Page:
Seven Days Under the Radar: Stephen F. Austin Lumberjacks

This is a team that is truly under the radar. In the last twenty years, how many teams that have gone 22-3, including a win over Oklahoma, and have had an RPI of 47 or better been this inconspicuous? The Jacks aren’t in first place in their conference, but they have defeated the conference leader, (Lamar), in their only meeting this season. They have won at SMU and San Diego, the latter a pretty difficult victory for any team, as well as the win in Norman. They have two solid “go-to guys” in junior guard Josh Alexander and junior forward Matt Kingsley, both of whom average around 16 points per game. If you think the Jacks are good now, they lose only one senior of consequence and only three players overall. This team is going to be tough if they make the Big Dance, and they will be even tougher next season. Imagine the sleeplessness in Big East, Big 12 and Pac-10 countries if the Jacks go 24-4 and lose in the Southland Conference title game. That will make for a very interesting Sunday night.

Seven Days on the Hot Seat: Mark Few, Gonzaga Bulldogs

Alright, so Few isn’t really on the hot seat, but there is now a very real possibility that he will leave Gonzaga at the end of the season. Here’s the deal; right now the heat on Oregon’s Ernie Kent is enormous, especially after his Ducks blew both games on their L.A. road trip last week. Oregon had double-digit leads in the second half of both games. The likelihood of Kent’s dismissal after the season is quite high. Multiple big money donors have already made it clear to the Oregon athletic department that they want and expect Kent gone. The newspapers in Oregon are now openly talking about replacements for Kent. The name at the top of the list is Few’s. Few is obviously a good coach and recruiter. He knows the kind of players he needs for his system and he knows the recruiting scene in the Pacific Northwest. Few has stated in the past that Oregon would be one of the very few, (no pun intended), jobs that would get him to leave Gonzaga. The reason that this hasn’t garnered more attention yet is because Kent does have an opportunity to save his skin. If Oregon gets to the NCAA’s, then he will gain a reprieve. It doesn’t matter if he gets there as an at-large or by winning the Pac-10 Tournament, (which the Duck accomplished last season), just as long as he gets there. If he and the Ducks see their bubble burst, expect Gonzaga to be looking for a new coach in the spring.

Seven Days of Head Scratching: Officiating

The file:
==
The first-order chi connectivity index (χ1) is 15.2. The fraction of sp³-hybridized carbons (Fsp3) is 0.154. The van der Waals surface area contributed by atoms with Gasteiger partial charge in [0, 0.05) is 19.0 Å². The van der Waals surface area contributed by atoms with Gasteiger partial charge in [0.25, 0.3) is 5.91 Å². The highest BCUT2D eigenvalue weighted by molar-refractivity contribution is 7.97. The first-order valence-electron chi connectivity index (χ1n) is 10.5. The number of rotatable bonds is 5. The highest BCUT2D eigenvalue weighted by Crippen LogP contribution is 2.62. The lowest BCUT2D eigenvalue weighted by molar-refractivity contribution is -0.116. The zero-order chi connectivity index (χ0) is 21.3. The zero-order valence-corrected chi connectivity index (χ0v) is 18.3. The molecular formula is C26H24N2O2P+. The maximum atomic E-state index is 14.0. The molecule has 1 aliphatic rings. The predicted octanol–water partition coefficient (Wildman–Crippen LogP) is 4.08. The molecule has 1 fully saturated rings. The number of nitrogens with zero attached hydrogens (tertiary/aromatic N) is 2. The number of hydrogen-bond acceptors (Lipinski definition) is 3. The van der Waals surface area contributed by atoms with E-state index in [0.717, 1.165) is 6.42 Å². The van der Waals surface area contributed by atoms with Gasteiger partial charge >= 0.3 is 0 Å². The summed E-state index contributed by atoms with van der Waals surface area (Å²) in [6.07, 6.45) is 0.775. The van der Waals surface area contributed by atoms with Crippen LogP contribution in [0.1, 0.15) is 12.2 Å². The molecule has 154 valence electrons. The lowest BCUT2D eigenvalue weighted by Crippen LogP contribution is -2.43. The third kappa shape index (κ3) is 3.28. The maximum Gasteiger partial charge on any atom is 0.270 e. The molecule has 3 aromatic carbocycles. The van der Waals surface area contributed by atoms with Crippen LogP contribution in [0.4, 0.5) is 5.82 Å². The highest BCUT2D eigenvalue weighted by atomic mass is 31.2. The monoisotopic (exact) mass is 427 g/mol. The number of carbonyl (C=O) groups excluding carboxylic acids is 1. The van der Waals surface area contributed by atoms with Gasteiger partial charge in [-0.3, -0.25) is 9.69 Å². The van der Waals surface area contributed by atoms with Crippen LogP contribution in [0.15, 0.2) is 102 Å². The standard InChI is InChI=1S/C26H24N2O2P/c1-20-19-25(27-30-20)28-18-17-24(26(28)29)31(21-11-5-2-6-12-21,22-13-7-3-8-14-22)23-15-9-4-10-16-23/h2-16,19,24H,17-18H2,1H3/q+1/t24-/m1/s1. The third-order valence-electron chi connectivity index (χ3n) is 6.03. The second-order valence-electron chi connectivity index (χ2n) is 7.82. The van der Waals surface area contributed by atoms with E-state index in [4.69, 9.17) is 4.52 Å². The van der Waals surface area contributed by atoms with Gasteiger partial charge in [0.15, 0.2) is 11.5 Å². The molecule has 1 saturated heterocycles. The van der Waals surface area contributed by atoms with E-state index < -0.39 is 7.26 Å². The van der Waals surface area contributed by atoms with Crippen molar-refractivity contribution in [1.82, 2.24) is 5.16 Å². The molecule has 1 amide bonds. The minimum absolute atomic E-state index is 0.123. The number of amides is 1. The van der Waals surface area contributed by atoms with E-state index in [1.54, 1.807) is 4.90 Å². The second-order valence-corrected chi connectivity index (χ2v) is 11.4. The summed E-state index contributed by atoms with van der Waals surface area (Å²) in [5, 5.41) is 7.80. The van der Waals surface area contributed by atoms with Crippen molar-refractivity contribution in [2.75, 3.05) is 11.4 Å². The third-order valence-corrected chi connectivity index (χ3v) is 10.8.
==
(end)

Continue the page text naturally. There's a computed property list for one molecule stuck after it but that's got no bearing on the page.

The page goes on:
It started long before the blown call by the Big East officials at the end of the Villanova/Georgetown game; a call that handed the Hoyas the victory. It started long before the inconsistency that was seen throughout many of the BracketBuster games last weekend. The officiating this season has been among the most inconsistent that I have seen in the last decade. There was a time not so long ago when I would watch a full week’s slate of games and be shocked to see one or two blatant screw-ups on the part of the zebras. Now it seems as if I see at least one per game. Even certain conferences seem to have more of an officiating issue than others. The Pac-10 is notorious for having the most inconsistent set of refs in any of the “power leagues”. The joke around the Pac-10 is that you’ll know what kind of game you’ll get from the refs if you know what “mood” they’re in before the game. Say what?!? These goofs on the part of the officials go beyond simple blown calls; calling a charge when it should be a block or missing a travel. Now officials are starting to make calls against the rule books of various conferences. That came to a head this past weekend when the officials in the Big Sky contest between Montana State and Idaho State refused to use video monitors to determine when a time-out had been called at the end of a key conference game. If the officials had gotten the rule right they would have awarded two technical foul shots to Idaho State. There would have been barely enough time for Montana State to have gotten a shot off to tie or win the game if ISU had made even one of the free throws. As it was, Montana State won in overtime. The Big Sky Conference noticed the blunder and called the officiating crew to the carpet, suspending each official for one game. This should be used more by conferences to be sure that the officials are at the top of their games. Nothing needs to be said about specifics when it happens, and I understand that conferences are reluctant to do this sort of thing because it admits error. However, as time has gone by, officials have become more and more emboldened to become part of the game focus rather than calling the game. Remember, the best officiated games are the ones when you don’t remember the refs.